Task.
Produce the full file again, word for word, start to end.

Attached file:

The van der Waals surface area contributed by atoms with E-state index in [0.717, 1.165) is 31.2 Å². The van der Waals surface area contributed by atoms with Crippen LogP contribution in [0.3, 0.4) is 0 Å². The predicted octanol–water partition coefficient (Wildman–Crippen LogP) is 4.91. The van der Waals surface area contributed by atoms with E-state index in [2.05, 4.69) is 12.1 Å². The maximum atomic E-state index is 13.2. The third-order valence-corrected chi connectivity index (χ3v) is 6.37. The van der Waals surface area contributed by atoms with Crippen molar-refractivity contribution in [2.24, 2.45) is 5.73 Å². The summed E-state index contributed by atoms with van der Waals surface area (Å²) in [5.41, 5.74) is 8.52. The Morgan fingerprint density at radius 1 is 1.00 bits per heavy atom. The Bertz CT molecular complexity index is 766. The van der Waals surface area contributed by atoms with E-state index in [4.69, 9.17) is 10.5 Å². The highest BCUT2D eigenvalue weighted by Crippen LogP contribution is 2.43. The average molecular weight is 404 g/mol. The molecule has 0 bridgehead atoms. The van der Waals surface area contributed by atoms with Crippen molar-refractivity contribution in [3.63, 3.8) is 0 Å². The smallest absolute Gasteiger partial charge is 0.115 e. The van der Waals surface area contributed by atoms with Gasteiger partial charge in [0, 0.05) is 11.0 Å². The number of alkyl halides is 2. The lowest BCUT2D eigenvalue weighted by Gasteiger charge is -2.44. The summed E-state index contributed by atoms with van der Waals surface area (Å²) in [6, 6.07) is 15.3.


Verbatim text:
The van der Waals surface area contributed by atoms with E-state index in [0.717, 1.165) is 31.2 Å². The van der Waals surface area contributed by atoms with Crippen LogP contribution in [0.3, 0.4) is 0 Å². The predicted octanol–water partition coefficient (Wildman–Crippen LogP) is 4.91. The van der Waals surface area contributed by atoms with E-state index in [2.05, 4.69) is 12.1 Å². The maximum atomic E-state index is 13.2. The third-order valence-corrected chi connectivity index (χ3v) is 6.37. The van der Waals surface area contributed by atoms with Crippen molar-refractivity contribution in [2.24, 2.45) is 5.73 Å². The summed E-state index contributed by atoms with van der Waals surface area (Å²) in [5.41, 5.74) is 8.52. The Morgan fingerprint density at radius 1 is 1.00 bits per heavy atom. The Bertz CT molecular complexity index is 766. The van der Waals surface area contributed by atoms with E-state index in [4.69, 9.17) is 10.5 Å². The highest BCUT2D eigenvalue weighted by Crippen LogP contribution is 2.43. The average molecular weight is 404 g/mol. The molecule has 0 bridgehead atoms. The van der Waals surface area contributed by atoms with Crippen molar-refractivity contribution in [3.63, 3.8) is 0 Å². The smallest absolute Gasteiger partial charge is 0.115 e. The van der Waals surface area contributed by atoms with Gasteiger partial charge in [0, 0.05) is 11.0 Å². The number of alkyl halides is 2. The lowest BCUT2D eigenvalue weighted by Gasteiger charge is -2.44. The summed E-state index contributed by atoms with van der Waals surface area (Å²) in [6, 6.07) is 15.3.